Corydon, IA: September 19, 2012: The Wayne County Hospital (WCH) Imaging Department has added a new GE Lunar Prodigy Pro TM bone density scanner. Bone density scanning, also called dual-energy x-ray absorptiometry (DXA, DEXA) or bone densitometry, is an enhanced form of x-ray technology that is used to measure bone mineral density (BMD). Utilizing direct-digital technology, Lunar Prodigy ProTM delivers rapid scans, with high image quality at a low dosage.
DXA is most often performed on the lower spine and hips to diagnose osteoporosis, a condition that often affects women after menopause but may also be found in men. Osteoporosis involves a gradual loss of calcium, as well as structural changes, causing the bones to become thinner, more fragile and more likely to break. It is also effective in tracking the effects of treatment for osteoporosis and other conditions that cause bone loss. The test can also assess an individual’s risk for developing fractures. The risk of fracture is determined by age, body weight, history of prior fracture, family history of osteoporotic fractures and life style issues such as cigarette smoking and excessive alcohol consumption.
“The Lunar bone densitometer (GE Healthcare, Madison, Wisconsin) measures the density of the spine, hip, and forearm, which are the most frequent sites of fracture,” explained Katie Newton, RT(R)(M), WCH Radiology Director. “In just 40 seconds, this highly precise densitometer helps us to identify osteoporosis risk. Lunar Prodigy Pro TM can also aid in determining the effects of osteoporosis treatment.”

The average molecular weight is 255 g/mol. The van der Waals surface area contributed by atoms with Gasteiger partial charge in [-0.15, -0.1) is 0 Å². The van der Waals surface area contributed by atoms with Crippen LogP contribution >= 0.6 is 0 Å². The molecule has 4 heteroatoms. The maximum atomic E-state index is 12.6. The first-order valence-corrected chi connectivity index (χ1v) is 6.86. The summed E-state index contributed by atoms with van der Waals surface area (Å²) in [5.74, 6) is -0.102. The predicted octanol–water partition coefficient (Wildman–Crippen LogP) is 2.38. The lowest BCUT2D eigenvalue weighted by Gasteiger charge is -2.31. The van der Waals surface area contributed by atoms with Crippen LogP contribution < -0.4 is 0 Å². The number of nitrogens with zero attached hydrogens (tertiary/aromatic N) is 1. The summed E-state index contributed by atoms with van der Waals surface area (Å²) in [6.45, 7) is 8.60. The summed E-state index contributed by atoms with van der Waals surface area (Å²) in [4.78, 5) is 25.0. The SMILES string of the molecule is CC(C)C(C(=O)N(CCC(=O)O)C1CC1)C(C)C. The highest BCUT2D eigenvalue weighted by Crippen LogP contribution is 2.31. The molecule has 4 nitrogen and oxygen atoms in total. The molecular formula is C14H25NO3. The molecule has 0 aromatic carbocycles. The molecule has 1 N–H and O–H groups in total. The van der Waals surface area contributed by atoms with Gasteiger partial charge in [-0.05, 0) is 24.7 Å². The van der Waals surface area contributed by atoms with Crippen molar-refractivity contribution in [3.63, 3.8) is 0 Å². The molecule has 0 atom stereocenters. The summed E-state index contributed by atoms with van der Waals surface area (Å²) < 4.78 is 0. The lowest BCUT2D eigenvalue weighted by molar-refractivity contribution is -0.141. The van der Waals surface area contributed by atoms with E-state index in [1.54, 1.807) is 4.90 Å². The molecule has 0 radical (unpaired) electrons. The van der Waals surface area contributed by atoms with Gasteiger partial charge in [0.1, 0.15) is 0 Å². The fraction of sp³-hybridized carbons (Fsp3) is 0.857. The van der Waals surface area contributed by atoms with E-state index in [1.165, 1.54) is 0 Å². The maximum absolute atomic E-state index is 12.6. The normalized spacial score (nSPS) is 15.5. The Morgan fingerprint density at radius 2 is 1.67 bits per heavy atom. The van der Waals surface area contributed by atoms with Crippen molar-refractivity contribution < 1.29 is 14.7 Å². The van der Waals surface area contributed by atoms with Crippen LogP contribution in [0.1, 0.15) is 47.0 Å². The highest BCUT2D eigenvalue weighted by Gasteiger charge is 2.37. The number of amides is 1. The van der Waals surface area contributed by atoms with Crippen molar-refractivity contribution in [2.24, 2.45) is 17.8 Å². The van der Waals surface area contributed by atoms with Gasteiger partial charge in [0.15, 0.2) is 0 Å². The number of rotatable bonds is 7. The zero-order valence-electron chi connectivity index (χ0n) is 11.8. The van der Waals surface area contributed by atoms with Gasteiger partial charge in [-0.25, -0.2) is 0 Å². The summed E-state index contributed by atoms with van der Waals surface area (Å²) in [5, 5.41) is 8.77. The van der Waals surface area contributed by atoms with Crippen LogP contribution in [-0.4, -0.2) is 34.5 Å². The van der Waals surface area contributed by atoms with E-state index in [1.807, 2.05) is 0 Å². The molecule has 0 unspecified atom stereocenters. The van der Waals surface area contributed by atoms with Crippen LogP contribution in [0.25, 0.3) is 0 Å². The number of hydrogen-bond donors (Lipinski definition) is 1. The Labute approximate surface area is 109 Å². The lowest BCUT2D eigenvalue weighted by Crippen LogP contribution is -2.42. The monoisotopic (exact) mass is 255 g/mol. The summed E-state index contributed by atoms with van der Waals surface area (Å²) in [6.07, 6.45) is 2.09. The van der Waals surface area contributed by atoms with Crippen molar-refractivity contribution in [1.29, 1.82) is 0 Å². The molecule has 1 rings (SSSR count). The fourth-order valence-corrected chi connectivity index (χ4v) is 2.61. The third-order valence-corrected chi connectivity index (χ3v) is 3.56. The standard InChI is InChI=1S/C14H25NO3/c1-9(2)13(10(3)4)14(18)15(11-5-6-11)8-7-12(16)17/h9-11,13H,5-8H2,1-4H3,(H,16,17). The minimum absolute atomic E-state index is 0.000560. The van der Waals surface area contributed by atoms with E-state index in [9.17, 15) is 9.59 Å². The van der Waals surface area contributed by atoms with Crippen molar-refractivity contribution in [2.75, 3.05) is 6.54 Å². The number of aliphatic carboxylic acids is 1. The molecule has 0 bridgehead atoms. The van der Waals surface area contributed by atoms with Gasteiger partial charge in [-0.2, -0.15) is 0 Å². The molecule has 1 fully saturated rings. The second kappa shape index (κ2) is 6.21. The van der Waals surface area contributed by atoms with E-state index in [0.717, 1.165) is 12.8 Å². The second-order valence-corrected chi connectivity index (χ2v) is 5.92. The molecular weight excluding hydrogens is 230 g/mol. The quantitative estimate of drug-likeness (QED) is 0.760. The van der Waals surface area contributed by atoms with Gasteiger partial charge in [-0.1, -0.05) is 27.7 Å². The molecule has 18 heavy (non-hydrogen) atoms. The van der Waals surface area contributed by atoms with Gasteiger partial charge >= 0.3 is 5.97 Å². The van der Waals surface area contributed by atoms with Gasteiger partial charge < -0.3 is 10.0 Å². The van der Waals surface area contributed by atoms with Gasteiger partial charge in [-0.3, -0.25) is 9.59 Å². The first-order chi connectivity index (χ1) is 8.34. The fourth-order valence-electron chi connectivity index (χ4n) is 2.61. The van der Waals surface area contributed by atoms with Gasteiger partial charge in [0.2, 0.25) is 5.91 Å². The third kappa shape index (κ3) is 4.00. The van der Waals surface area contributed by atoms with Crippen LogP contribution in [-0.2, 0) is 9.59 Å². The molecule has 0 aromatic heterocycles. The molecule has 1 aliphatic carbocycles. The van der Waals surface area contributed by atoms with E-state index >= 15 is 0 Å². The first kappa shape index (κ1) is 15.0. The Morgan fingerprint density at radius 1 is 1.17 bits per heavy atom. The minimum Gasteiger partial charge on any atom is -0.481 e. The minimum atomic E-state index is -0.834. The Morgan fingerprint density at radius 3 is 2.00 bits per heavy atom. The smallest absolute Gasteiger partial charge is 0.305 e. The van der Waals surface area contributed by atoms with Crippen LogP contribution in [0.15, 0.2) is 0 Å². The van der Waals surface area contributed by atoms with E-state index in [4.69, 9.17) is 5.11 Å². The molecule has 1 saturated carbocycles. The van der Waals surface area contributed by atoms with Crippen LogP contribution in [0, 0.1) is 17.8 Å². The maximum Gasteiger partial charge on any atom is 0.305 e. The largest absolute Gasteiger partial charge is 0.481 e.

Osteoporosis is a major public health threat for an estimated 44 million Americans. At six months after a hip fracture, only 15 percent of hip fracture patients can walk across a room unaided. Osteoporosis results in more than 1 million hip, spine, and wrist fractures annually. This disorder affects nearly one-half of all post menopausal women, the largest group at high risk for osteoporosis.
Using a bone densitometer, physicians can measure patient bone density and follow it over time. If the patient’s bone density is low, or decreases at an abnormally fast rate, the patient may be at risk for osteoporosis. Through changes in diet, exercise habits and/or medication, further deterioration of bone can be prevented.
Katie Newton, RT(R)(M) encourages individuals to visit the facility and be evaluated for a bone density examination. “There is no special preparation involved for the patient. The exam is very brief and is a comfortable procedure for the patient,” she said.
Appointments are available 8:00am-4:30pm, Monday – Friday and take 30 minutes or less. A doctor’s order is necessary to schedule an appointment. For more information regarding osteoporosis, risk factors, and bone density measurements call the WCH Imaging Department at 641-872-5211.